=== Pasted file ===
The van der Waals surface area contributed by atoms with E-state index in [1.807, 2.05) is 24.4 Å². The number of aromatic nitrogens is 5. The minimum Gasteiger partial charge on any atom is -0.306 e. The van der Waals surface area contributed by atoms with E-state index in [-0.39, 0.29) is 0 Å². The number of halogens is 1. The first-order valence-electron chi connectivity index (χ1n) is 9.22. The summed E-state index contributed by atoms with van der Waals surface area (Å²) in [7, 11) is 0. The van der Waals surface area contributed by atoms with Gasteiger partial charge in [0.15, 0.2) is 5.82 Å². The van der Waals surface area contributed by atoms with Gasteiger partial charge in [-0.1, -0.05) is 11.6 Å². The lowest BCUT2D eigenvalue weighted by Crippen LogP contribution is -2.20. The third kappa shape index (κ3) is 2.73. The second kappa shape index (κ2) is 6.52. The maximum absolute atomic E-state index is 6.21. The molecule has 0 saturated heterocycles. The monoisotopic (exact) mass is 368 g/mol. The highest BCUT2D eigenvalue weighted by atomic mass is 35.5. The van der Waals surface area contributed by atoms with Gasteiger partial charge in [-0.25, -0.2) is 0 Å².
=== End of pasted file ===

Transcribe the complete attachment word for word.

The van der Waals surface area contributed by atoms with E-state index in [1.807, 2.05) is 24.4 Å². The number of aromatic nitrogens is 5. The minimum Gasteiger partial charge on any atom is -0.306 e. The van der Waals surface area contributed by atoms with E-state index in [-0.39, 0.29) is 0 Å². The number of halogens is 1. The first-order valence-electron chi connectivity index (χ1n) is 9.22. The summed E-state index contributed by atoms with van der Waals surface area (Å²) in [7, 11) is 0. The van der Waals surface area contributed by atoms with Gasteiger partial charge in [0.15, 0.2) is 5.82 Å². The van der Waals surface area contributed by atoms with Gasteiger partial charge in [-0.1, -0.05) is 11.6 Å². The lowest BCUT2D eigenvalue weighted by Crippen LogP contribution is -2.20. The third kappa shape index (κ3) is 2.73. The second kappa shape index (κ2) is 6.52. The maximum absolute atomic E-state index is 6.21. The molecule has 0 saturated heterocycles. The monoisotopic (exact) mass is 368 g/mol. The highest BCUT2D eigenvalue weighted by atomic mass is 35.5. The van der Waals surface area contributed by atoms with Gasteiger partial charge in [-0.25, -0.2) is 0 Å².